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Bitcoin Terms That You Should Know

Bitcoin is one of the most talked-about subjects in the financial sphere ever since it got its massive breakthrough in 2015. This currency presented a new and revolutionary way through which not only can people complete fast online transactions, but also save money in the process.

This cryptocurrency is self-sustainable and not controlled by any banks or governments. That means that users can finally go around to hidden and added fees that are often implied whenever a transaction is made. Furthermore, it provides them with a certain level of anonymity, which is a very important feature as it increases their online security.

Many people use Bitcoin to make a profit off of it, which is one of the reasons as to why it managed to become so popular in such a short period. Everyone remembers the time when Bitcoin peaked in value and turned all of the global attention towards it. As 2020 is set to end, many experts believe that this cryptocurrency might catch its second wind and peak in value. Not only that but that it also has the potential to top the 2017 record in value and reach over $20,000.

Many factors led them to believe this claim, which is why many new traders have appeared on the market as they are looking for ways to make profits. We decided to educate them a bit on some of the Bitcoin terms that they should know before diving in the world. Let’s check them out.


A miner is a person who earns Bitcoin. The process of earning Bitcoin is called mining. This is how each person gets his or her Bitcoins without investing any money into it. After a certain number of Bitcoins are gathered, they sell it.

But, since Bitcoin has a high volatility rate, its value changes from day to day. That is why miners need to be updated, read the news, and research the market so that they can make the highest possible profit when selling it. This process receives massive help from platforms which have AI-powered systems which use algorithms to predict the future value of Bitcoin. One of the most reputable platforms is bitcoin equaliser, a site that records massive daily profitability rates.

Volatility Rate

Speaking of its volatility, we feel obliged to let you know what this is. The volatility rate represents a rate in which the price of a certain thing increases and decreases over a certain period. It is expressed in percentages. The higher the percentage is, the more volatile the thing is, the more it is likely for its price to change.

Bitcoin has a high volatility rate, which means that its value has many ups and downs. After all, the value for 1 Bitcoin changes from day to day, which is why it is hard for many miners to determine when is the best time to sell their Bitcoins and turn to platforms which can help them, like the one we mentioned above.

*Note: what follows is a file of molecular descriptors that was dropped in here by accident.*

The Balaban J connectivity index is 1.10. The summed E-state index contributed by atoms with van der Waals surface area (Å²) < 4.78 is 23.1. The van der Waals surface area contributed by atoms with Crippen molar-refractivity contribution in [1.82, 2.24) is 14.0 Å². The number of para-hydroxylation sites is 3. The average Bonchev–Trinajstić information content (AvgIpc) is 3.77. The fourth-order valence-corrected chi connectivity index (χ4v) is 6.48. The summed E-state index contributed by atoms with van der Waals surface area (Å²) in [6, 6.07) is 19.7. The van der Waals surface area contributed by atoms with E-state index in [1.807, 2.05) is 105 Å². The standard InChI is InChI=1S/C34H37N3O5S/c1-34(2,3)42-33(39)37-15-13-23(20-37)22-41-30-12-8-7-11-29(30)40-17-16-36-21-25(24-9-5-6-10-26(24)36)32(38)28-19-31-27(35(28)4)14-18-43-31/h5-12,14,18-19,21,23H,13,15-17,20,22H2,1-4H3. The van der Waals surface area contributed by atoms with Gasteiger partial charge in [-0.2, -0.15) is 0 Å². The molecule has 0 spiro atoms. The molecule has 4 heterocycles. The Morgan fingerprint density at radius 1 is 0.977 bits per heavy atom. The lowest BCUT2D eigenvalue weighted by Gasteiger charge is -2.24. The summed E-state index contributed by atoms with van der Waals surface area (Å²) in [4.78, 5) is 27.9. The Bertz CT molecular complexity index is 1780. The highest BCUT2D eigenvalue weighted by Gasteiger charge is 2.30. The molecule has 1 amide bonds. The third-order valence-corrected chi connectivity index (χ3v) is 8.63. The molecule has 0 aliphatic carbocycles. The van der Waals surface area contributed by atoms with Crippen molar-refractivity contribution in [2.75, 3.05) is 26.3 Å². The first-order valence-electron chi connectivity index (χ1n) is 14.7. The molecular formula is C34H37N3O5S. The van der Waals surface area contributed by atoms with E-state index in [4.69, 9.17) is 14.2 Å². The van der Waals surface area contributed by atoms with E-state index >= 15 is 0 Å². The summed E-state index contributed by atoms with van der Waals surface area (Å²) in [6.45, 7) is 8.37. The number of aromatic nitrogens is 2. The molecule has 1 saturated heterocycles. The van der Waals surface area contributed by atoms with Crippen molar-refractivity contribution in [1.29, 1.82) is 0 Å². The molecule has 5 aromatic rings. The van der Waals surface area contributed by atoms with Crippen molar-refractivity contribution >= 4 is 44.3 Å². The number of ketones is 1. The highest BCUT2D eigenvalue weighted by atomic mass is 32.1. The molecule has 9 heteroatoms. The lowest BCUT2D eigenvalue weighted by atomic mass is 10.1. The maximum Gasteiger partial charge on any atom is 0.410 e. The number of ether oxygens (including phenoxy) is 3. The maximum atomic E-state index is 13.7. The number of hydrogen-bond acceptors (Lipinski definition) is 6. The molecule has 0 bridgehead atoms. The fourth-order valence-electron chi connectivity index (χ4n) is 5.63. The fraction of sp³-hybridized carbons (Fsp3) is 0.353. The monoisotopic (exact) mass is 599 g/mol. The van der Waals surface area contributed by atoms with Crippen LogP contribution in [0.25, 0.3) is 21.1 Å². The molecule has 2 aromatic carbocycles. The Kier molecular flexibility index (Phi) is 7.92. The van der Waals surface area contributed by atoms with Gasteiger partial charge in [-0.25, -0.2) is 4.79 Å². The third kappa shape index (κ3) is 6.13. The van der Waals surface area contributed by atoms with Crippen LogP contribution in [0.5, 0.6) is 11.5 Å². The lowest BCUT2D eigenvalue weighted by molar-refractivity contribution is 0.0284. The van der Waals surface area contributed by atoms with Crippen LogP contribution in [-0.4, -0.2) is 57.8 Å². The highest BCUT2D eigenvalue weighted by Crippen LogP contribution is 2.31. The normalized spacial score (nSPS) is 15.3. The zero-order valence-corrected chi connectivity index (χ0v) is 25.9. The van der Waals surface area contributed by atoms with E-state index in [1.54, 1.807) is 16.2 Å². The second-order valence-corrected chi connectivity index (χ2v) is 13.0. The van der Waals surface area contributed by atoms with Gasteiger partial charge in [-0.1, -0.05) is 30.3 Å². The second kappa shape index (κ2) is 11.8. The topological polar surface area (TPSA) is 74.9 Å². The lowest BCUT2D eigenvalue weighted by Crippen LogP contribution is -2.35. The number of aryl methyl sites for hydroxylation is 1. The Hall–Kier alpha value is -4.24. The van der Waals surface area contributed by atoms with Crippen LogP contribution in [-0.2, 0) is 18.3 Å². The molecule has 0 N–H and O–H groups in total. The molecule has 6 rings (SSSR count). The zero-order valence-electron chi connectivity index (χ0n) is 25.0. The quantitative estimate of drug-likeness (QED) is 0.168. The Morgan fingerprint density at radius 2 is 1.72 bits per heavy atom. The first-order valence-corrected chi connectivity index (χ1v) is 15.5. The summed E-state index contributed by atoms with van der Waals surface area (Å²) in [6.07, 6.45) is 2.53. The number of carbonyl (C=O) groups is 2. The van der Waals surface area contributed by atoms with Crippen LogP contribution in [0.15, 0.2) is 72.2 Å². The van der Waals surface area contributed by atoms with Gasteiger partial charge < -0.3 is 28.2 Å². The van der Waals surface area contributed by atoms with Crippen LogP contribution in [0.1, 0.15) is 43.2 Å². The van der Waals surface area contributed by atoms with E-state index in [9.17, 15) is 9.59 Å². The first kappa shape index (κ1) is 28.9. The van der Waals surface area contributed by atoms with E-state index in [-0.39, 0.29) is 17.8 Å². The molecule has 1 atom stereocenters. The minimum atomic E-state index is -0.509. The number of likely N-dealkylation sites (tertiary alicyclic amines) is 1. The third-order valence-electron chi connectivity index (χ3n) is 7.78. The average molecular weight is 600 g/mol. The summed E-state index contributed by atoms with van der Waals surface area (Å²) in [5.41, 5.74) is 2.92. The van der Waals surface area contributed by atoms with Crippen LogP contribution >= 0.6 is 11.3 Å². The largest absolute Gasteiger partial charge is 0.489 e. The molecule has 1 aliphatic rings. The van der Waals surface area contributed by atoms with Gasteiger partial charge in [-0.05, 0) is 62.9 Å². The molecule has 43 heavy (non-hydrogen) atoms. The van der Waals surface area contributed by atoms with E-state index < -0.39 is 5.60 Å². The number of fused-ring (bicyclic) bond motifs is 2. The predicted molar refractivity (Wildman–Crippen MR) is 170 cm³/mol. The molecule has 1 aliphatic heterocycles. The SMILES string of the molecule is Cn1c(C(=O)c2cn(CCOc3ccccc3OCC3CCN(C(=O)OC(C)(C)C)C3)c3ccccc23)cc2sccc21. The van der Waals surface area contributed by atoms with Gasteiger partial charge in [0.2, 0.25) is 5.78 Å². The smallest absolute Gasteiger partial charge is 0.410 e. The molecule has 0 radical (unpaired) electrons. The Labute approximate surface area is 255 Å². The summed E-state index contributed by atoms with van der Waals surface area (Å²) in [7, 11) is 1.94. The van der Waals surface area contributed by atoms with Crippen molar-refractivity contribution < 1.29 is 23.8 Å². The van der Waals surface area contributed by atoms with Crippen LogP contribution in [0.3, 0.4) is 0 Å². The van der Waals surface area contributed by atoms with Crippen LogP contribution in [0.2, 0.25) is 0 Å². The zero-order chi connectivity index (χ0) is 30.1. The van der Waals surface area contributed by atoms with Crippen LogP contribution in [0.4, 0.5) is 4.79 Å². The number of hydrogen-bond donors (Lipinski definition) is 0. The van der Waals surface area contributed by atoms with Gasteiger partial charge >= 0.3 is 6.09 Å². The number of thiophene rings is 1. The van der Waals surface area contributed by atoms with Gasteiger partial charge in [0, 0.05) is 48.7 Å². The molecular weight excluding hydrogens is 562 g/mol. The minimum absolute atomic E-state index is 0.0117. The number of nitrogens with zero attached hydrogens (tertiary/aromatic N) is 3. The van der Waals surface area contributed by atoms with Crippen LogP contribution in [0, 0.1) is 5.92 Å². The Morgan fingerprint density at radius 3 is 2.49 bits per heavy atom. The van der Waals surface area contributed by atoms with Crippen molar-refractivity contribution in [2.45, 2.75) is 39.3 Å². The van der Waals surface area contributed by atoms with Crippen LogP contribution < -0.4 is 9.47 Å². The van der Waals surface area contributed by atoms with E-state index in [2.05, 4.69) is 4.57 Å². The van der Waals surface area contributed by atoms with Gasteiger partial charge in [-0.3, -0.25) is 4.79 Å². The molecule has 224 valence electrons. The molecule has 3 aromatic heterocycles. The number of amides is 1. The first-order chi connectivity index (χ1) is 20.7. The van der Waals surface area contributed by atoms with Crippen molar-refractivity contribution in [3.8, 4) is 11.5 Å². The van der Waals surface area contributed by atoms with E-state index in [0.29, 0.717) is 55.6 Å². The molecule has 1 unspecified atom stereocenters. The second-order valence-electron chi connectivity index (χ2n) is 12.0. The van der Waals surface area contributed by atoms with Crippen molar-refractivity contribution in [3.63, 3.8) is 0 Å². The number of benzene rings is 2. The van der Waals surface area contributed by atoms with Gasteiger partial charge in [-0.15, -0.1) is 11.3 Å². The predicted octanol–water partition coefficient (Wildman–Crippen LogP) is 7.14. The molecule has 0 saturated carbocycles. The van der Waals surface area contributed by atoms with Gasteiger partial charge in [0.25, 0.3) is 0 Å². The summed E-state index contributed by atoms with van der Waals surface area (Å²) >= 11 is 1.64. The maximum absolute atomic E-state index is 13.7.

Cryptography is the process of making ordinary information unreadable. Thanks to the cryptography, Bitcoin users have a certain level of anonymity whenever they trade with it. Mind you, this does not mean that you are totally off the grid and that your true identity can't be revealed – that is why we stated that users gain 'a certain level of anonymity'.

Block and Blockchain

Every transaction made with Bitcoin is recorded into a log. One recorded transaction with Bitcoin is called a block, while the whole log in which all Bitcoin transactions are recorded is known as a blockchain. Think of it in this way: if a block is one page, then a blockchain is the whole notebook.

Satoshi Nakamoto

Finally, one of the most popular terms, whenever someone mentions Bitcoin, is Satoshi Nakamoto, but what exactly does this term mean? Satoshi Nakamoto is the founder and creator of Bitcoin. This individual created the popular cryptocurrency in 2008 and managed to make history by providing people with an alternate way of paying online. The only problem is that to this day, no one knows the true identity of this person.

We don’t even know is Satoshi is male or female. Some reports have stated that he is a male in his mid-40s, but no one has confirmed this information yet.

This article does not necessarily reflect the opinions of the editors or management of EconoTimes

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